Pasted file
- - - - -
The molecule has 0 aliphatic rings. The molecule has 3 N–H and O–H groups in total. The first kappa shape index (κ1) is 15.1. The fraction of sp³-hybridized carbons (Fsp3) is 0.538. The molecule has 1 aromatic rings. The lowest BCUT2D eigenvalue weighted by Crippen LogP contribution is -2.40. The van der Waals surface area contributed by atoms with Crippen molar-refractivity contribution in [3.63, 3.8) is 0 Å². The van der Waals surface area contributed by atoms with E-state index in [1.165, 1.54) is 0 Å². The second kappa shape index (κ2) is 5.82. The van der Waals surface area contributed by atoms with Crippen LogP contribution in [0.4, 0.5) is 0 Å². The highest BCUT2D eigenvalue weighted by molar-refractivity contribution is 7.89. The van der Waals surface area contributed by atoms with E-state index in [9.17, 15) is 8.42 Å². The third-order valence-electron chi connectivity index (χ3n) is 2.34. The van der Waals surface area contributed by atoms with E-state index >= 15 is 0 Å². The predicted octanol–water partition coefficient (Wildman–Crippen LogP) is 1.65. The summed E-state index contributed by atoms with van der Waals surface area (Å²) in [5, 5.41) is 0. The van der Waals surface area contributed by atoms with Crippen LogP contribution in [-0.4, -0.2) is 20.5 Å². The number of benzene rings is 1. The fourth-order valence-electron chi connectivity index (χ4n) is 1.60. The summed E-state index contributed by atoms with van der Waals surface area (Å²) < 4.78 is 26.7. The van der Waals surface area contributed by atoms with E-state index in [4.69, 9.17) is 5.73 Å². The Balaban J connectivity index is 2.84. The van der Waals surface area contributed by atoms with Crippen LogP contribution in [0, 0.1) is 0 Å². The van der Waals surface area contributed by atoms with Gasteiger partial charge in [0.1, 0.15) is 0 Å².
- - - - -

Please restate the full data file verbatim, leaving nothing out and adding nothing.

The molecule has 0 aliphatic rings. The molecule has 3 N–H and O–H groups in total. The first kappa shape index (κ1) is 15.1. The fraction of sp³-hybridized carbons (Fsp3) is 0.538. The molecule has 1 aromatic rings. The lowest BCUT2D eigenvalue weighted by Crippen LogP contribution is -2.40. The van der Waals surface area contributed by atoms with Crippen molar-refractivity contribution in [3.63, 3.8) is 0 Å². The van der Waals surface area contributed by atoms with E-state index in [1.165, 1.54) is 0 Å². The second kappa shape index (κ2) is 5.82. The van der Waals surface area contributed by atoms with Crippen LogP contribution in [0.4, 0.5) is 0 Å². The highest BCUT2D eigenvalue weighted by molar-refractivity contribution is 7.89. The van der Waals surface area contributed by atoms with E-state index in [9.17, 15) is 8.42 Å². The third-order valence-electron chi connectivity index (χ3n) is 2.34. The van der Waals surface area contributed by atoms with E-state index >= 15 is 0 Å². The predicted octanol–water partition coefficient (Wildman–Crippen LogP) is 1.65. The summed E-state index contributed by atoms with van der Waals surface area (Å²) in [5, 5.41) is 0. The van der Waals surface area contributed by atoms with Crippen LogP contribution in [-0.4, -0.2) is 20.5 Å². The number of benzene rings is 1. The fourth-order valence-electron chi connectivity index (χ4n) is 1.60. The summed E-state index contributed by atoms with van der Waals surface area (Å²) < 4.78 is 26.7. The van der Waals surface area contributed by atoms with E-state index in [4.69, 9.17) is 5.73 Å². The Balaban J connectivity index is 2.84. The van der Waals surface area contributed by atoms with Crippen LogP contribution in [0, 0.1) is 0 Å². The van der Waals surface area contributed by atoms with Gasteiger partial charge in [0.1, 0.15) is 0 Å².